Using Federal Law to Prescribe Pedagogy: Lessons Learned from the Scientifically-Based Research Requirements of No Child Left Behind
Kamina Aliya Pinder
Atlanta's John Marshall Law School
Georgetown Journal of Law & Public Policy, Forthcoming
Recent data on national student achievement under the Reading First program has tentatively established it as the most successful federal academic program in the existence of federal education law. Reading First is an early reading intervention program with rigid curricular and accountability provisions and is the centerpiece of the No Child Left Behind Act - the most far-reaching federal encroachment on state and local control of education in our nation's history. In implementing the Reading First statute, U.S. Department of Education officials are alleged to have violated statutory provisions that prohibit Department officials from influencing state and local choice of curricular programs. These allegations have ignited a heated political battle over the Department's appropriate role in administering grants. When the No Child Left Behind statute comes up for reauthorization in September 2007, Congress will face a turning point in federal education law and policy as it determines the extent to which the Department will be able to enforce increasingly prescriptive curricular statutory requirements.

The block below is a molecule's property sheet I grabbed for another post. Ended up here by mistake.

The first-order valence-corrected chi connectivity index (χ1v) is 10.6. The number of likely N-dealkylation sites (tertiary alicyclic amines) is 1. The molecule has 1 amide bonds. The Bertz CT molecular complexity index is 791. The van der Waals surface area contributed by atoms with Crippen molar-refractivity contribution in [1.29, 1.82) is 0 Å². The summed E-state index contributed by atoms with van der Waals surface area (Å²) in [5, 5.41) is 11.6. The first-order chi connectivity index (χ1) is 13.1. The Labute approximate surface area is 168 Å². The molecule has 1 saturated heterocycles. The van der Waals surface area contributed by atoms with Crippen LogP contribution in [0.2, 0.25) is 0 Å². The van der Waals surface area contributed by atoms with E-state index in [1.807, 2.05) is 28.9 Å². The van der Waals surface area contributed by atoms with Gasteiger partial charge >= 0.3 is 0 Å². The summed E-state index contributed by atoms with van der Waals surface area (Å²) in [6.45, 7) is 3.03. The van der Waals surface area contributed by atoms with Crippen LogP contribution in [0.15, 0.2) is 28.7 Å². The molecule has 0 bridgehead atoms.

Number of Pages in PDF File: 54
Keywords: education, No Child Left Behind, scientifically based research, government, policy, education lawAccepted Paper Series
Date posted: February 22, 2008
© 2013 Social Science Electronic Publishing, Inc. All Rights Reserved.
This page was processed by apollo8 in 0.297 seconds